Global shipping is – in a way – a unique success story. Maritime transport costs declined spectacularly over the last decades. This has facilitated an economic model of specialisation on a truly global scale. So much so that even David Ricardo, one of the intellectual fathers of economic globalisation, would have been surprised. Maritime transport represents only a tiny little share of the price of an average consumer good. It will cost you less than 300 US dollars to transport a container from Asia to Europe, but the goods in the container can easily represent a trade value of 300,000 dollars. Shipping is very cheap!
Too cheap to be good. The shipping sector is obsessed with costs. The survival of the cheapest – that is the idea. But that no longer works. Only a few companies make profits despite the very low oil prices, usually good news for shipping. Freight rates are at a record low, but that does not bring more cargo. So we are stuck. Shipping could get unstuck by creating more value for customers, increasing reliability and offering more bespoke service. Focus on revenue rather than costs. Be more expensive!
There is another reason why shipping is too cheap: the hidden costs that do not show up in the maritime freight rate. Hidden costs at many corners. Ships are too cheap because shipbuilding is subsidised. Buying ships is too cheap because shipping lines are often state-owned and benefit from sovereign risk ratings. Scrapping ships is too cheap because of scrapping subsidies. Shipping itself is too cheap because of state aid, favourable tax regimes, exemptions of social security contributions, government bail-outs and health care costs related to shipping emissions. Ports are too cheap because public authorities subsidise them via investments, tax exemptions and other cunning tricks.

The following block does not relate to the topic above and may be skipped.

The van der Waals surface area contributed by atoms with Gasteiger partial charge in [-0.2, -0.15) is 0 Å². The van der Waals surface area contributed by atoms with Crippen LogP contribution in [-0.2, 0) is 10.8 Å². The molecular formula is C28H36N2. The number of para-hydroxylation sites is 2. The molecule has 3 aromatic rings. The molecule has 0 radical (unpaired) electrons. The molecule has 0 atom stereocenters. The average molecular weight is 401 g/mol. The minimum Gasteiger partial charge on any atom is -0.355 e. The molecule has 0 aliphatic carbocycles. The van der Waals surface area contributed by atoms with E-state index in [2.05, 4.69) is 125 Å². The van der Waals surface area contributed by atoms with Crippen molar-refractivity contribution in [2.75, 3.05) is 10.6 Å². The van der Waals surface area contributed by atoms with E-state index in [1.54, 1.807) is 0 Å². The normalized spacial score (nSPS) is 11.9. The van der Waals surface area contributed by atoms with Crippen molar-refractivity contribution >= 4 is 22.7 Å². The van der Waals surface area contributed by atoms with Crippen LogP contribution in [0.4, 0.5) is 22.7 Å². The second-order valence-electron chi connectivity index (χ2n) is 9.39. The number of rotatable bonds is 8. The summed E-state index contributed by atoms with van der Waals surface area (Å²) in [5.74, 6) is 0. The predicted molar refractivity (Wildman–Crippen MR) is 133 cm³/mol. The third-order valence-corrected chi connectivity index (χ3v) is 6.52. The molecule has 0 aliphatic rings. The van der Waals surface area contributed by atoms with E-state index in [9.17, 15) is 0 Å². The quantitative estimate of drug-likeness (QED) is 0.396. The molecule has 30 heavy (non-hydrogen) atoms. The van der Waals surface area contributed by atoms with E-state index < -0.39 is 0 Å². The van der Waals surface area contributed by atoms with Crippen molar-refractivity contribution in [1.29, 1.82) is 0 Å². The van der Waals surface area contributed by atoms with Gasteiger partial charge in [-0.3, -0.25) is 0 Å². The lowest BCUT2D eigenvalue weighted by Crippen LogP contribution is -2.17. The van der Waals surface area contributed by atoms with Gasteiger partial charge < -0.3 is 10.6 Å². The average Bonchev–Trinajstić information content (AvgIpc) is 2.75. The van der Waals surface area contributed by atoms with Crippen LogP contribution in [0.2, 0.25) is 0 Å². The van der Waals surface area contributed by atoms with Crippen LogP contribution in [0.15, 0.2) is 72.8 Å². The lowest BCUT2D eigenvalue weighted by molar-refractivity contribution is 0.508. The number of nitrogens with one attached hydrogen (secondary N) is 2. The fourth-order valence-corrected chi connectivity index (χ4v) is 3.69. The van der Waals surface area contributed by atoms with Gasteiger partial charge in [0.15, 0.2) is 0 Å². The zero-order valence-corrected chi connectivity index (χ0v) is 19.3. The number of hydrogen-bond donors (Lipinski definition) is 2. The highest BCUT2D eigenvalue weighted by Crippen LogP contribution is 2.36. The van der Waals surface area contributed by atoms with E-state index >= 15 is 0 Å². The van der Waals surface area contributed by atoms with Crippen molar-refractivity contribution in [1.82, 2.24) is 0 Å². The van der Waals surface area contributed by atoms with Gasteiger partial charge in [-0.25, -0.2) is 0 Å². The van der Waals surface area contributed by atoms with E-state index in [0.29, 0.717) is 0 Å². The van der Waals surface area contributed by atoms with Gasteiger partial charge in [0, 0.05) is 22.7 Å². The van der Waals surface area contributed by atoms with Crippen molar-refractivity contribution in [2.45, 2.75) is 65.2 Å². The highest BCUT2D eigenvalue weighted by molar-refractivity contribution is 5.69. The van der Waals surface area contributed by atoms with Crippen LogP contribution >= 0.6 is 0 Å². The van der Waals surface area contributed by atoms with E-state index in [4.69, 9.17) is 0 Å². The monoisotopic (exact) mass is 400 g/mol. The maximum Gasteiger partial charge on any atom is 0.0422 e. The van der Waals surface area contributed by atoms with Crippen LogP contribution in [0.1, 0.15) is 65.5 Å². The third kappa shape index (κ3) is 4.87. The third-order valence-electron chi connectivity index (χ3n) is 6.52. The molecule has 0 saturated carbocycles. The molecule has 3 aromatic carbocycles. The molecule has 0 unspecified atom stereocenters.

Users should pay, but in most cases that does not happen. The reason is competition: between ports, between shipping nations, between shipbuilding nations. These ports and nations do not want to create their own competitive disadvantage by making users pay for all costs, risking that the competitor will not so the same. Competition is generally a great idea, but more so when there are common global rules for competition, when there is a level playing field.
So instead of the user, it is the taxpayer who pays. Is that good? No, because it leads to wasteful use of public money. No, because why subsidise one economic development model, the globalised economy, over another?
All this is amplified by the dominant paradigm in shipping: economies of scale. Bigger ships to save costs for shipping companies, and bigger costs for other transport actors to accommodate these ships. Shipping lines ask ports to dredge to 18 metres deep – to be paid with taxpayers’ money because the carrier might not come if the port makes him pay for these costs.
Is there a solution? Yes: less subsidies, more “user pays” and “polluter pays”. Time to apply this medicine to the shipping sector. How? Let’s save that for the next blogpost.